The Prince who Lost his Shadow

The Prince who Lost his Shadow
A long time ago, a king and queen had a son.

Posted by Theresa Koch


 long time ago, a king and queen had a son. The young prince grew into a strong, generous fellow who was a regular visitor to the markets, the stables, and the homes of the needy. Wherever he went, people smiled and reveled in their good fortune. For it’s not every day that the gods blessed a kingdom with a prince as benevolent as he.

His sister, equally as kind and twice as clever, was not as fortunate as the prince.

You see, despite the princess’s sweet nature, she was constantly ill. Even on her best days, she had no energy to venture outside. She spent each waking hour sitting in a chair by the window, arranging wildflowers that her brother gathered during his adventures.

Although the girl ate the freshest foods, slept well, and was visited by the best healers from three kingdoms over, the king, queen, and prince were heartbroken to see her light fade a little more each day. One evening, as the prince walked his sister to her bed chambers, he couldn’t help but notice that she was skin and bones—a shadow of the princess he believed she was destined to be.

Fearing death was near, the entire family gathered at her bedside to watch over her spirit while she slept. But as the moon rose high in the sky, the king and queen, exhausted from worry, fell asleep. But the prince was wide awake. As the hours ticked by, he watched his shadow shift and grow until it was long and thin. He looked over at his mother’s, father’s, and sister’s shadows, all varied in size and shape.

But as he was admiring the dance of light and dark, the prince noticed that there was a man dressed in a hooded, grey cloak watching from the corner.

The prince sighed and greeted the visitor. He feared that Death had finally arrived to take his sister.

But the man in the grey cloak assured the prince that he was not Death, but the man who gathers shadows. If the young man were willing to give him his shadow, in return, he would transform the sickly girl into a vibrant young maiden. The only catch—the prince must never tell anyone about this exchange, for if he told a single person that he traded his shadow for light, the spell would be reversed, and his sister would die instantly.

The prince was elated at the idea that his sister could be cured and not the least bit concerned about losing his shadow. After all, what good had his shadow ever done for him?

The prince and the mysterious man shook hands. He waved his hand over the young girl’s face three times until it flushed a soft pink. Just as her eyes fluttered open, the man bent over, tucked the boy’s shadow into his pocket, and hopped out the window.

The next morning, the kingdom celebrated the good princess’s recovery. She spent the day running through the gardens, laughing with her schoolmates, and for the first time, gathering her own bouquet of wildflowers.

The prince had almost forgotten about his missing piece, but when the sun drooped low on the horizon, and the villagers’ shadows grew in response, someone noticed that the prince no longer cast a shadow of his own. Whispers began, then rumors. In a time when anyone different was viewed as a threat, even the king and began to wonder what evil their son had partaken in to have lost his shadow.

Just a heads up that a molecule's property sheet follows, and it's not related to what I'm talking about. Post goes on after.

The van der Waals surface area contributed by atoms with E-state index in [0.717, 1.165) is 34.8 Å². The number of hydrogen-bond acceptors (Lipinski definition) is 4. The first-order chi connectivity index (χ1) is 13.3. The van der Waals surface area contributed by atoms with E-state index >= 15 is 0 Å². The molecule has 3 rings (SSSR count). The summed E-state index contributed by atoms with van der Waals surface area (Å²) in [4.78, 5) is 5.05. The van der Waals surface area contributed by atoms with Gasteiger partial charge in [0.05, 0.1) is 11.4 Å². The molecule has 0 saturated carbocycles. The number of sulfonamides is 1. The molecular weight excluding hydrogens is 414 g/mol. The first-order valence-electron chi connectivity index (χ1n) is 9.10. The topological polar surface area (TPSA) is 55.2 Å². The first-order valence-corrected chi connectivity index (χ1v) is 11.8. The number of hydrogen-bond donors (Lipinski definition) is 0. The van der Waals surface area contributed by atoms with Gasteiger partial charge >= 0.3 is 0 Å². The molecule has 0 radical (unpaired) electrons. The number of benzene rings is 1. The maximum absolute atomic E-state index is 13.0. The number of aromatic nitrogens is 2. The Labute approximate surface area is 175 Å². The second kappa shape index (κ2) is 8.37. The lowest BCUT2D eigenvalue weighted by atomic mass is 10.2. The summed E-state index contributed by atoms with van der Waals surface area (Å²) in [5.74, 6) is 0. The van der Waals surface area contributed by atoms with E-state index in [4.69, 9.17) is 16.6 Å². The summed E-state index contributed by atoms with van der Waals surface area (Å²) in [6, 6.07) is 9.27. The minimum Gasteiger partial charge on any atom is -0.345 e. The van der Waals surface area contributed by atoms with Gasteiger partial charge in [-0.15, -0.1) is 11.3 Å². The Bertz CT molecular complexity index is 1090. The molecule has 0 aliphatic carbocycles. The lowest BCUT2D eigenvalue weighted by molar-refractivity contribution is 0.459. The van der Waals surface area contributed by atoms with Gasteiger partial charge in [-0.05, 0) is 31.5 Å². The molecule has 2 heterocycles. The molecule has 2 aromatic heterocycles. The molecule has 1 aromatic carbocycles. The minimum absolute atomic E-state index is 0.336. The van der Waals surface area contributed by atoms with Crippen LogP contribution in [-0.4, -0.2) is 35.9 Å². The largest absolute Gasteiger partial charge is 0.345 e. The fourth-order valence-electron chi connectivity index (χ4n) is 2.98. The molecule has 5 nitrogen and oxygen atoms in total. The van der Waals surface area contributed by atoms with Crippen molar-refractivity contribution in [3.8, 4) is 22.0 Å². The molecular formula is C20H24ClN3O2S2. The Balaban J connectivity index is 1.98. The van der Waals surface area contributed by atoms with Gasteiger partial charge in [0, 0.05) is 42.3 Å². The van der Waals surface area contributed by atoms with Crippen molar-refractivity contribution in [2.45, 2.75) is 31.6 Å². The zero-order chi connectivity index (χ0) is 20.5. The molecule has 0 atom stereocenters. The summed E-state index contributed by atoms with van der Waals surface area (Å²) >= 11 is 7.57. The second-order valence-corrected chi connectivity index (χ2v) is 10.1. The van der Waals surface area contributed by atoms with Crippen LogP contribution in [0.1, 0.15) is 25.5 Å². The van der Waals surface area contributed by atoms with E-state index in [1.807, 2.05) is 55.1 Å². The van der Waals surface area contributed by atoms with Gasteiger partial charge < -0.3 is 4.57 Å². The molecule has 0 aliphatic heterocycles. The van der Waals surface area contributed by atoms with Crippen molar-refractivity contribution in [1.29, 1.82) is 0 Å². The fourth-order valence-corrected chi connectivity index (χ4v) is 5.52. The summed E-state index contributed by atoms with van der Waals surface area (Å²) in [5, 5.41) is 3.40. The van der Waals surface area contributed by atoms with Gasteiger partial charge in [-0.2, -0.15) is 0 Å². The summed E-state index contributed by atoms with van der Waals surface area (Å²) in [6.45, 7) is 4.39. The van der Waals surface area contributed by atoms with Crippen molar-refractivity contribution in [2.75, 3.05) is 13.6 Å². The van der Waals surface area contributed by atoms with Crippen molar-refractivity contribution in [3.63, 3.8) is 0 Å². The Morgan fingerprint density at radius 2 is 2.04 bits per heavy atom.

When they asked him if he had met with any sorcerers, faeries, or demons, the boy said no. This was true, for the Prince did not believe the man in the grey cloak to be any of these things. But when his parents asked him to explain, he refused to tell them anything more. The young prince remembered well what the mysterious man had said about breaking his promise.

Eventually, the prince knew he was no longer welcome amongst his parents or the villagers in the kingdom. But his sister still adored her older brother, and she wept for days after he packed his bags, saddled up his horse, and rode off into the moonlight. He rode three kingdoms over until he reached a forest of oak trees. With the blessing of the wild creatures, the prince made a small hut out of fallen branches and a bed from moss. He planned to live there in the dark, where nobody would notice the young man without a shadow.

His parents soon felt the pangs of regret. After all, what good does a shadow do anyways? They sent out skilled trackers to find their son, but after three years and no sighting of the boy, they called off the search.

In the meantime, the princess grew into a lovely young woman. She was the spitting image of her older brother, and often dreamt about gathering wildflowers with him in the fields.

One morning, the girl awoke and rushed to tell her parents about her strange dream. In the dream, she saw herself as she appeared in her younger years; small, weak, and with skin as pale as the moon. She also saw her brother and a mysterious man in a grey cloak. The two men shook hands, and then to her despair, she saw the man in the hooded cloak tuck the prince’s shadow into his pocket and hop out the window.

The king and queen realized that their son didn’t lose his shadow—he gave it away in exchange for their daughter’s health.

The maiden, determined to bring her brother home and clear his name, changed into common clothes and readied her horse for whatever perils lie ahead. A pearl necklace was the only thing that gave a hint of royalty.

The girl left at dawn and rode until she reached a hut in the forest. There she met a 100-year-old woman and asked her if she knew of the boy without a shadow.